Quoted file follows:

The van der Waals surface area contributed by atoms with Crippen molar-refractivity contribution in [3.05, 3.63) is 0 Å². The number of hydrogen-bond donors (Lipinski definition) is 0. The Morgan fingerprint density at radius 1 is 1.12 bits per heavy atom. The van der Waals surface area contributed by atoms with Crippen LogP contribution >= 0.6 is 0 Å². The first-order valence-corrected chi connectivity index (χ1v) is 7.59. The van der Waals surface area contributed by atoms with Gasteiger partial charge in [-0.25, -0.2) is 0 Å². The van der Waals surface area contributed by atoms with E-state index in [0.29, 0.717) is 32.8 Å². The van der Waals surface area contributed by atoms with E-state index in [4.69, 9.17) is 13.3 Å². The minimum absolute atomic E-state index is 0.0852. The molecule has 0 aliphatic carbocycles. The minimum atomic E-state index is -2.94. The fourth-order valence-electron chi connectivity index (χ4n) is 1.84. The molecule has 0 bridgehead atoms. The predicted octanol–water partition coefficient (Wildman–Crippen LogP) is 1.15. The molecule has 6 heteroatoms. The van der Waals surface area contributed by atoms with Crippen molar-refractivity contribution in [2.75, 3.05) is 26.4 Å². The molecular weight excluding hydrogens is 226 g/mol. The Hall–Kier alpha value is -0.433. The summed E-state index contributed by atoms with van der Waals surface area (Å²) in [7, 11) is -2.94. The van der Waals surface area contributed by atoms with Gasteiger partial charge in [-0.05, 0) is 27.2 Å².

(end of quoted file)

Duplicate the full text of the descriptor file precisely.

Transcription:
The van der Waals surface area contributed by atoms with Crippen molar-refractivity contribution in [3.05, 3.63) is 0 Å². The number of hydrogen-bond donors (Lipinski definition) is 0. The Morgan fingerprint density at radius 1 is 1.12 bits per heavy atom. The van der Waals surface area contributed by atoms with Crippen LogP contribution >= 0.6 is 0 Å². The first-order valence-corrected chi connectivity index (χ1v) is 7.59. The van der Waals surface area contributed by atoms with Gasteiger partial charge in [-0.25, -0.2) is 0 Å². The van der Waals surface area contributed by atoms with E-state index in [0.29, 0.717) is 32.8 Å². The van der Waals surface area contributed by atoms with E-state index in [4.69, 9.17) is 13.3 Å². The minimum absolute atomic E-state index is 0.0852. The molecule has 0 aliphatic carbocycles. The minimum atomic E-state index is -2.94. The fourth-order valence-electron chi connectivity index (χ4n) is 1.84. The molecule has 0 bridgehead atoms. The predicted octanol–water partition coefficient (Wildman–Crippen LogP) is 1.15. The molecule has 6 heteroatoms. The van der Waals surface area contributed by atoms with Crippen molar-refractivity contribution in [2.75, 3.05) is 26.4 Å². The molecular weight excluding hydrogens is 226 g/mol. The Hall–Kier alpha value is -0.433. The summed E-state index contributed by atoms with van der Waals surface area (Å²) in [7, 11) is -2.94. The van der Waals surface area contributed by atoms with Gasteiger partial charge in [-0.05, 0) is 27.2 Å².